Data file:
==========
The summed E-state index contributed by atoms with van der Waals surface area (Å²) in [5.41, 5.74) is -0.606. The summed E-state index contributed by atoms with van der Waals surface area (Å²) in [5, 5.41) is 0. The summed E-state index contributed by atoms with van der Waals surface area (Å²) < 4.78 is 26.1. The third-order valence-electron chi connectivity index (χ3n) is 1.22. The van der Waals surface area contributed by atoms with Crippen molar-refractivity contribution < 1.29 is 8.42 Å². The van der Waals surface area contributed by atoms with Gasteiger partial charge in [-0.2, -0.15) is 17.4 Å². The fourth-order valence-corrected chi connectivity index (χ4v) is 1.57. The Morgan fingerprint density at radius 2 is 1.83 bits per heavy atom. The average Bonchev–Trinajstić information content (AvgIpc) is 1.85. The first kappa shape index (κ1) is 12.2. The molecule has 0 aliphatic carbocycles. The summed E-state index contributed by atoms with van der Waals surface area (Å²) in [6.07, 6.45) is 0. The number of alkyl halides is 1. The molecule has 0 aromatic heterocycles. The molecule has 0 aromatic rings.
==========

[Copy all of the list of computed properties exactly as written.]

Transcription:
The summed E-state index contributed by atoms with van der Waals surface area (Å²) in [5.41, 5.74) is -0.606. The summed E-state index contributed by atoms with van der Waals surface area (Å²) in [5, 5.41) is 0. The summed E-state index contributed by atoms with van der Waals surface area (Å²) < 4.78 is 26.1. The third-order valence-electron chi connectivity index (χ3n) is 1.22. The van der Waals surface area contributed by atoms with Crippen molar-refractivity contribution < 1.29 is 8.42 Å². The van der Waals surface area contributed by atoms with Gasteiger partial charge in [-0.2, -0.15) is 17.4 Å². The fourth-order valence-corrected chi connectivity index (χ4v) is 1.57. The Morgan fingerprint density at radius 2 is 1.83 bits per heavy atom. The average Bonchev–Trinajstić information content (AvgIpc) is 1.85. The first kappa shape index (κ1) is 12.2. The molecule has 0 aliphatic carbocycles. The summed E-state index contributed by atoms with van der Waals surface area (Å²) in [6.07, 6.45) is 0. The number of alkyl halides is 1. The molecule has 0 aromatic heterocycles. The molecule has 0 aromatic rings.